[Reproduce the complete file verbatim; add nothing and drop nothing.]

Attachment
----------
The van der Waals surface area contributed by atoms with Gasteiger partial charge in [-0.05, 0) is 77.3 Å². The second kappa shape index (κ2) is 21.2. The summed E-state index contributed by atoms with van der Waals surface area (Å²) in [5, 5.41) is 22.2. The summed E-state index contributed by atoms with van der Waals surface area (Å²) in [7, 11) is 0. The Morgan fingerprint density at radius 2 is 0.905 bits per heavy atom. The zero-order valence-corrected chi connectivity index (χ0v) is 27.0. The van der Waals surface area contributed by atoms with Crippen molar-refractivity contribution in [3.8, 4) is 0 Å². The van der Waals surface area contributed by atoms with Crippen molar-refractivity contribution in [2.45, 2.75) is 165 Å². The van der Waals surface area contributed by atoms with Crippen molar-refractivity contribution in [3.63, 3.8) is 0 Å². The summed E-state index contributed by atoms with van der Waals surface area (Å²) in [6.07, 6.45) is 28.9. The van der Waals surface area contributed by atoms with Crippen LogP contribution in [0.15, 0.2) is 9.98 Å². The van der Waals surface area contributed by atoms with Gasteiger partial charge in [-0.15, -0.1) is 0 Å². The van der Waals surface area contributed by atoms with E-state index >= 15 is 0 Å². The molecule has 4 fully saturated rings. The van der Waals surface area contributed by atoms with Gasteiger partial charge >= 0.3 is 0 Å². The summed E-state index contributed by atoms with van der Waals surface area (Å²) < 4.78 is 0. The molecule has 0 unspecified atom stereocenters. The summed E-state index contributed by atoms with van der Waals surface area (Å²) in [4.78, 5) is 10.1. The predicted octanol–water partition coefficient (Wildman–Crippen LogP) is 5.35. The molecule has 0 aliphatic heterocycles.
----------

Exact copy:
The van der Waals surface area contributed by atoms with Gasteiger partial charge in [-0.05, 0) is 77.3 Å². The second kappa shape index (κ2) is 21.2. The summed E-state index contributed by atoms with van der Waals surface area (Å²) in [5, 5.41) is 22.2. The summed E-state index contributed by atoms with van der Waals surface area (Å²) in [7, 11) is 0. The Morgan fingerprint density at radius 2 is 0.905 bits per heavy atom. The zero-order valence-corrected chi connectivity index (χ0v) is 27.0. The van der Waals surface area contributed by atoms with Crippen molar-refractivity contribution in [3.8, 4) is 0 Å². The van der Waals surface area contributed by atoms with Crippen molar-refractivity contribution in [2.45, 2.75) is 165 Å². The van der Waals surface area contributed by atoms with Crippen molar-refractivity contribution in [3.63, 3.8) is 0 Å². The summed E-state index contributed by atoms with van der Waals surface area (Å²) in [6.07, 6.45) is 28.9. The van der Waals surface area contributed by atoms with Crippen LogP contribution in [0.15, 0.2) is 9.98 Å². The van der Waals surface area contributed by atoms with Gasteiger partial charge in [-0.15, -0.1) is 0 Å². The van der Waals surface area contributed by atoms with E-state index >= 15 is 0 Å². The molecule has 4 fully saturated rings. The van der Waals surface area contributed by atoms with Gasteiger partial charge >= 0.3 is 0 Å². The summed E-state index contributed by atoms with van der Waals surface area (Å²) < 4.78 is 0. The molecule has 0 unspecified atom stereocenters. The summed E-state index contributed by atoms with van der Waals surface area (Å²) in [4.78, 5) is 10.1. The predicted octanol–water partition coefficient (Wildman–Crippen LogP) is 5.35. The molecule has 0 aliphatic heterocycles.